Dallman spoke at the induction by video.
“It’s a huge honour and I am so thankful,” the former NHL and KHL player said. “I want to thank my friend, Mike Strange, who did a lot for me training-wise and he was part of me being inducted into the sports wall of fame.”
He also credited his parents for taking him to games and getting him ready for everything.
“I can’t thank them enough, obviously. They are a huge part of my career and everything that I’ve done.
Most of all, he thanked his wife, Stacy, for sticking with him through his long career.
“My wife has been the rock who has held us together. She is going through some tough times but she will get through them. She is strong.”
Mancuso was the fourth athlete from Niagara Falls to play in the NHL. He played 42 games with the Montreal Canadiens and New York Rangers before going to fight overseas in the Second World War. When he returned from the war in 1945, he moved to California and played in the Pacific Coast League. He died in 2003 and was represented at the induction ceremony by his great niece, Michelle Rivait.
“On behalf of our family we would like to thank the committee first for selecting Uncle Gus as a 2022 inductee into the Niagara Falls Sports Wall of Fame,” she said. “We are honoured, as we know he would be, to be joining so many other proud athletes. We take pride in knowing for years to come, generations now and in the future will forever have a place and a memory to honour and reflect and to share the story of the legacy of Uncle Gus.”
Toth shared a story at the induction ceremony about turning down a head coaching position with Team Canada because she wanted to focus on her students in Niagara Falls.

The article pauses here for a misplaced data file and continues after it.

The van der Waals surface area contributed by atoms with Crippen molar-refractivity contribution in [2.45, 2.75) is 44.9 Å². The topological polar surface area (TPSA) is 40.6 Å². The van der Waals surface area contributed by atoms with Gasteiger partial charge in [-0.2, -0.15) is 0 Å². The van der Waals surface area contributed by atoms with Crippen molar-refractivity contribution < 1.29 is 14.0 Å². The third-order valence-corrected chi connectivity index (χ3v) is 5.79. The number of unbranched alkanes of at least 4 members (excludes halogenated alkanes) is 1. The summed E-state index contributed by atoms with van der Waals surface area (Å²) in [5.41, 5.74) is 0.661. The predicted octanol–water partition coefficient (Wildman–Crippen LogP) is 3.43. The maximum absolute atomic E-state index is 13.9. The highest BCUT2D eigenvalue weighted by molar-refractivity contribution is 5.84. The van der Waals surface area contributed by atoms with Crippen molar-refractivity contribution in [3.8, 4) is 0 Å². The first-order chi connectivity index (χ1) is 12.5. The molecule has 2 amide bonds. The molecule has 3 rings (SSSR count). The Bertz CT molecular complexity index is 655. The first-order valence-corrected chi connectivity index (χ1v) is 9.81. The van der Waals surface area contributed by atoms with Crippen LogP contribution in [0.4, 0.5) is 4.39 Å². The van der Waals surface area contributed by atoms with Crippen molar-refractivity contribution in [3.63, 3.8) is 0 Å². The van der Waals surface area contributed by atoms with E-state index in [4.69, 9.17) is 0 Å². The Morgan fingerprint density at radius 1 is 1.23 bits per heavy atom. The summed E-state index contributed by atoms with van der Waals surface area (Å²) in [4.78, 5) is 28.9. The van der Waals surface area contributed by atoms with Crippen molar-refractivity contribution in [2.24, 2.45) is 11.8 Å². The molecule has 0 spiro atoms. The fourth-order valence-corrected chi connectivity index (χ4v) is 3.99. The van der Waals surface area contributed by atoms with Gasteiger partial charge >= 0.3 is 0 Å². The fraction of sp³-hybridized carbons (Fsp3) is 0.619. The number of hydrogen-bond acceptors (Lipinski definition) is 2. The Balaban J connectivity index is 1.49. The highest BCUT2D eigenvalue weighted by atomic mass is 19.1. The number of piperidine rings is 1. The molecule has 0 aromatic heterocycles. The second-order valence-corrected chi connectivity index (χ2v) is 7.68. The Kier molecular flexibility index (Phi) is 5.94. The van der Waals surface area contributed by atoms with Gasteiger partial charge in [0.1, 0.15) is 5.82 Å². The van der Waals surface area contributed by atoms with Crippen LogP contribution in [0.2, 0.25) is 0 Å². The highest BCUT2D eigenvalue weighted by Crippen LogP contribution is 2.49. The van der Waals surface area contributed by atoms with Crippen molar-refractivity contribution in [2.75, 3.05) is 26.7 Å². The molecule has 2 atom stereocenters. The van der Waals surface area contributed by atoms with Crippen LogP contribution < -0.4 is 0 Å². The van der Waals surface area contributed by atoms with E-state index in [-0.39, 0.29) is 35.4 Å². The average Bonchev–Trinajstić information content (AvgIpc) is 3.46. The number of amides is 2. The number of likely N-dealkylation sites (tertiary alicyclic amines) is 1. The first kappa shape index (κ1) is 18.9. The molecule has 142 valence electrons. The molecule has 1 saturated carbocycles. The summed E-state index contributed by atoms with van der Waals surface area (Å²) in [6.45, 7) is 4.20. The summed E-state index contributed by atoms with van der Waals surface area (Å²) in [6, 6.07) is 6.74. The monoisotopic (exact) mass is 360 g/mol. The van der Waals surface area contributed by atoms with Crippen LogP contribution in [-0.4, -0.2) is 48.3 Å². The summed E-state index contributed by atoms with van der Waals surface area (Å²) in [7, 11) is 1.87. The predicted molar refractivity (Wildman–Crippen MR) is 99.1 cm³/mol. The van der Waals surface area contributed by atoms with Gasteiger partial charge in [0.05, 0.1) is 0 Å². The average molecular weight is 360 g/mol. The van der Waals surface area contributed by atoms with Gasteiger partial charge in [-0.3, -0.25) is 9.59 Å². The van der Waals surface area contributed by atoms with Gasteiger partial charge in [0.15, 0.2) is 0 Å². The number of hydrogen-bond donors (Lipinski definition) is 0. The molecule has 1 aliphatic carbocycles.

“They were counting on me to be there day to day, every day. They are the people I served so I turned it down.”
She loved what her sport did for people, including a young girl who was being bullied at school.
“When they brought her to me, she couldn’t put her head up. She could only look down at the floor. She started karate and after awhile she not only put her head up because she became a very, spirited little girl.”
She told the induction audience the honour made her happy but one thing made her even happier.
“I am retired now but my school continues. The black belts that I trained are there leading the school now.”
Formica-Matesa described herself as being blessed for having a great athletic career and having it come full circle with her coaching career.
“It is a journey that is now providing me with so many opportunities to give back to my community and help pave the way for the next generation of athletes to perhaps one day find themselves where I am today, being recognized for all that they have accomplished as well,” the former Canadian Interuniversity Sport First-Team All-Canadian soccer player at Brock said. “Although I achieved a lot of great individual successes as an athlete none it would have been possible without an endless amount of support from the people around me.”
She thanked her family for its support and her former coaches for setting a great example.
“I am proud to say some of the strongest qualities I possess as a coach today came from those coaches and I strive to use their examples and pass that along to those that I coach today.”
She also thanked her high school students for trusting her to be their coach and guide them along their own journeys as athletes.
“Although I am honoured to be recognized for the individual successes as an athlete, what is most important to me is to be remembered as someone who left a lasting imprint on those around me,” she said. “If I have learned anything from my time as an athlete, it is about the bigger picture. At some point, everyone stops playing the game so what’s left over becomes the most important. If I can make a difference in the lives of the athletes, the students, my community and most importantly my daughter, then every individual success that I have achieved has been worth it.”